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Knowledge and Growth in the Very Long-Run

  • Strulik, Holger

This paper proposes a theory for the evolution of knowledge diffusion and growth over the very long run. A feedback mechanism between capital accumulation and knowledge spillovers creates a unified growth theory that explains a long epoch of (quasi-) stasis and an epoch of high growth linked by gradual economic take-off. It is shown how the feedback mechanism can explain the Great Divergence, the failure of less developed countries to attract capital from abroad, the productivity slowdown in fully developed countries, and why R&D effort, TFP growth, and income growth are jointly rising along the transition towards modern growth. Finally, it is explained how a First Industrial Revolution, brought forth by increasing propositional knowledge, triggered a Second Industrial Revolution from which onwards technological progress was increasingly produced by market R&D activities.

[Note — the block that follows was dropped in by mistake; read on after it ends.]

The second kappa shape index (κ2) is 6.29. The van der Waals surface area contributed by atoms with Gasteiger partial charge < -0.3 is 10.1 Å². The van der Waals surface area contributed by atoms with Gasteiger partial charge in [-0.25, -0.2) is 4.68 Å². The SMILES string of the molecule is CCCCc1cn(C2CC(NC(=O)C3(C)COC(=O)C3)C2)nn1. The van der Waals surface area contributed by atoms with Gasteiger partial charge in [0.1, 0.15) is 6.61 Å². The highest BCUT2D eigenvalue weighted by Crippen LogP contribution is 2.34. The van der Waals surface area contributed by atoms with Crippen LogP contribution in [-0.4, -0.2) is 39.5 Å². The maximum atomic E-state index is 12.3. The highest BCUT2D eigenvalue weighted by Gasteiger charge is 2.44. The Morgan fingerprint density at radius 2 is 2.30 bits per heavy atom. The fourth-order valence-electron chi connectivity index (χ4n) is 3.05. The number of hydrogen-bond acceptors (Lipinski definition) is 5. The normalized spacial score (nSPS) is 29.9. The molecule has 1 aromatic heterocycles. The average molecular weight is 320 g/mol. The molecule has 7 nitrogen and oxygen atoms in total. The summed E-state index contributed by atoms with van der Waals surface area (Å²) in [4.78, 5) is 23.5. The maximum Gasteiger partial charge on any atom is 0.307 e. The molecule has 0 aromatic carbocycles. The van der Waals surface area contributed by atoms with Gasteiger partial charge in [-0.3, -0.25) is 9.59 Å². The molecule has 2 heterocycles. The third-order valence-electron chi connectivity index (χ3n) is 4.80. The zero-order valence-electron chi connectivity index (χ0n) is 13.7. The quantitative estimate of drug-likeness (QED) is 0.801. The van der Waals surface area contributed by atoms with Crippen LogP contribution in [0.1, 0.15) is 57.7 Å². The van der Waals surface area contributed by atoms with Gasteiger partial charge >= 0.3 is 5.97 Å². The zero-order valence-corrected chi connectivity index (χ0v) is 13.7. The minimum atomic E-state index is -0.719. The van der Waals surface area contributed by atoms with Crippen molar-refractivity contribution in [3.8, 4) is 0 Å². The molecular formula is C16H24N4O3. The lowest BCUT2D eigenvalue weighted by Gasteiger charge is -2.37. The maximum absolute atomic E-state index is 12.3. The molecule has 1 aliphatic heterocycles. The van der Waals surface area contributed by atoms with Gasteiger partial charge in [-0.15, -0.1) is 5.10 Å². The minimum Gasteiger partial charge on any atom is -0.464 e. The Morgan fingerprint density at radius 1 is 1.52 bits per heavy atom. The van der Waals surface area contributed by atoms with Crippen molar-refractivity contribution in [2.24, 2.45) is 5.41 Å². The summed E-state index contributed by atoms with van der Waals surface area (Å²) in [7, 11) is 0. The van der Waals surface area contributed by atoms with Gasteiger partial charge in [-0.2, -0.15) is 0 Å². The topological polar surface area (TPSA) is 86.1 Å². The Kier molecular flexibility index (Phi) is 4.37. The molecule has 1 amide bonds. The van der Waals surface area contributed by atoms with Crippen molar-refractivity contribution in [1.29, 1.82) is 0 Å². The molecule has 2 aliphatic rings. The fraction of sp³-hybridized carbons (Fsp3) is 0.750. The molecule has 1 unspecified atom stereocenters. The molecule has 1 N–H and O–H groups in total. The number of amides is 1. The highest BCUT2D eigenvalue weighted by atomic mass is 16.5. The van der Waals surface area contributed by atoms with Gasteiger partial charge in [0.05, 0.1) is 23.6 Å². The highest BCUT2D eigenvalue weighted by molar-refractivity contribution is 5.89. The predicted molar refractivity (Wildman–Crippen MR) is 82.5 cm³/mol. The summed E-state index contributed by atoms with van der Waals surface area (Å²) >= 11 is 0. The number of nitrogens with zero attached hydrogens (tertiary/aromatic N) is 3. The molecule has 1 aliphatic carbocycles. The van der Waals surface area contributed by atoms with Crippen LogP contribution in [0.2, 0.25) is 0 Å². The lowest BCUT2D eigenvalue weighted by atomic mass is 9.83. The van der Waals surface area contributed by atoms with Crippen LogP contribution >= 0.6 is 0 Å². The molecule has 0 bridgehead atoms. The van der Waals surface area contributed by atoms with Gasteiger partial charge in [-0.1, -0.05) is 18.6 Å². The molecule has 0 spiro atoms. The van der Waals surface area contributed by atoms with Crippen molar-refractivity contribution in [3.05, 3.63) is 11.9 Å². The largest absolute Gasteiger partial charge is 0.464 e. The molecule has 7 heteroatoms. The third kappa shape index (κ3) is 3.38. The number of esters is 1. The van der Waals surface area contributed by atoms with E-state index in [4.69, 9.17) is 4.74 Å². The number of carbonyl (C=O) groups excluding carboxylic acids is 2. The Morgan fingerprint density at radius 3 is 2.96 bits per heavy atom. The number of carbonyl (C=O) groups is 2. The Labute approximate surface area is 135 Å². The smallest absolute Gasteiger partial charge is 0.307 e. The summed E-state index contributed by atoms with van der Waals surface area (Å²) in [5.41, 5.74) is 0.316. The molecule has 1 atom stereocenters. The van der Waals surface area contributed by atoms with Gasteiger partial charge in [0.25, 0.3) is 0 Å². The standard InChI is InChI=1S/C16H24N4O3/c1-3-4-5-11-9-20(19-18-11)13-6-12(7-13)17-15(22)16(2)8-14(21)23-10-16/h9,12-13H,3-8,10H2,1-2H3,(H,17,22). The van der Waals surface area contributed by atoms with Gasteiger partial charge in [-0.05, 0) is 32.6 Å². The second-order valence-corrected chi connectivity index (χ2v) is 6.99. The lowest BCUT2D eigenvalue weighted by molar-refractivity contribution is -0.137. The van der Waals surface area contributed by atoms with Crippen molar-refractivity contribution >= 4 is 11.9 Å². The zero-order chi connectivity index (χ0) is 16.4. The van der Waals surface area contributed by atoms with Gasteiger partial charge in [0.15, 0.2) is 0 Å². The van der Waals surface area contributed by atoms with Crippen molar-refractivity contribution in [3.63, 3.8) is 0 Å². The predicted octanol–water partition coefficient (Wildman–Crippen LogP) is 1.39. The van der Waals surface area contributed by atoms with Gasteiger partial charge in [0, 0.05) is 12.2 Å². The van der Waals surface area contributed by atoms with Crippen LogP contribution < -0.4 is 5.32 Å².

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Paper provided by Leibniz Universität Hannover, Wirtschaftswissenschaftliche Fakultät in its series Hannover Economic Papers (HEP) with number dp-414.

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Length: 32 pages
Date of creation: Feb 2009
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Handle: RePEc:han:dpaper:dp-414
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